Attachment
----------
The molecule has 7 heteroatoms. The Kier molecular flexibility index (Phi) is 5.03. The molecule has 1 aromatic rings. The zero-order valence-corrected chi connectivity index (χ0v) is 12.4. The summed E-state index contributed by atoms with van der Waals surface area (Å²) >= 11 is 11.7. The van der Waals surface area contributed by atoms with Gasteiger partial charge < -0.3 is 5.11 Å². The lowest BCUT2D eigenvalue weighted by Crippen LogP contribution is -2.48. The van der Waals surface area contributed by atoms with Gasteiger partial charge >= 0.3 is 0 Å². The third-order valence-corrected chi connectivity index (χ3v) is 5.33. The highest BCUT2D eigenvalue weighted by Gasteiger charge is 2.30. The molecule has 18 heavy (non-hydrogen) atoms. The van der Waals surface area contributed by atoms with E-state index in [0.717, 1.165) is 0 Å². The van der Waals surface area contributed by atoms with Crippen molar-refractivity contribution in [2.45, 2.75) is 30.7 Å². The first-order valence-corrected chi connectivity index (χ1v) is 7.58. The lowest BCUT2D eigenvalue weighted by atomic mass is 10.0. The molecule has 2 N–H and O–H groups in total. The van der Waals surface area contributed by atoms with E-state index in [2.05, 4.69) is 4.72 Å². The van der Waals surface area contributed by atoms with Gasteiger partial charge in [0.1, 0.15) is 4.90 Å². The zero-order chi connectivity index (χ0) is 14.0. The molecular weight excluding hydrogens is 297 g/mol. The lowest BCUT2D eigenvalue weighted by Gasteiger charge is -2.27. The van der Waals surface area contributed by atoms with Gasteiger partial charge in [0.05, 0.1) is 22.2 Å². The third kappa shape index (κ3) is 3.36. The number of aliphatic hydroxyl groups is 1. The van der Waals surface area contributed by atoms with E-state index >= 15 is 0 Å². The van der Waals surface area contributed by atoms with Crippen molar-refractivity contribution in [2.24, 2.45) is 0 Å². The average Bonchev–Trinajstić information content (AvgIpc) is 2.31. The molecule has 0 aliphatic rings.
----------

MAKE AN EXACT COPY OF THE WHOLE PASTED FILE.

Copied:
The molecule has 7 heteroatoms. The Kier molecular flexibility index (Phi) is 5.03. The molecule has 1 aromatic rings. The zero-order valence-corrected chi connectivity index (χ0v) is 12.4. The summed E-state index contributed by atoms with van der Waals surface area (Å²) >= 11 is 11.7. The van der Waals surface area contributed by atoms with Gasteiger partial charge < -0.3 is 5.11 Å². The lowest BCUT2D eigenvalue weighted by Crippen LogP contribution is -2.48. The van der Waals surface area contributed by atoms with Gasteiger partial charge >= 0.3 is 0 Å². The third-order valence-corrected chi connectivity index (χ3v) is 5.33. The highest BCUT2D eigenvalue weighted by Gasteiger charge is 2.30. The molecule has 18 heavy (non-hydrogen) atoms. The van der Waals surface area contributed by atoms with E-state index in [0.717, 1.165) is 0 Å². The van der Waals surface area contributed by atoms with Crippen molar-refractivity contribution in [2.45, 2.75) is 30.7 Å². The first-order valence-corrected chi connectivity index (χ1v) is 7.58. The lowest BCUT2D eigenvalue weighted by atomic mass is 10.0. The molecule has 2 N–H and O–H groups in total. The van der Waals surface area contributed by atoms with E-state index in [2.05, 4.69) is 4.72 Å². The van der Waals surface area contributed by atoms with Gasteiger partial charge in [0.1, 0.15) is 4.90 Å². The zero-order chi connectivity index (χ0) is 14.0. The molecular weight excluding hydrogens is 297 g/mol. The lowest BCUT2D eigenvalue weighted by Gasteiger charge is -2.27. The van der Waals surface area contributed by atoms with Gasteiger partial charge in [0.05, 0.1) is 22.2 Å². The third kappa shape index (κ3) is 3.36. The number of aliphatic hydroxyl groups is 1. The van der Waals surface area contributed by atoms with E-state index >= 15 is 0 Å². The van der Waals surface area contributed by atoms with Crippen molar-refractivity contribution in [2.24, 2.45) is 0 Å². The average Bonchev–Trinajstić information content (AvgIpc) is 2.31. The molecule has 0 aliphatic rings.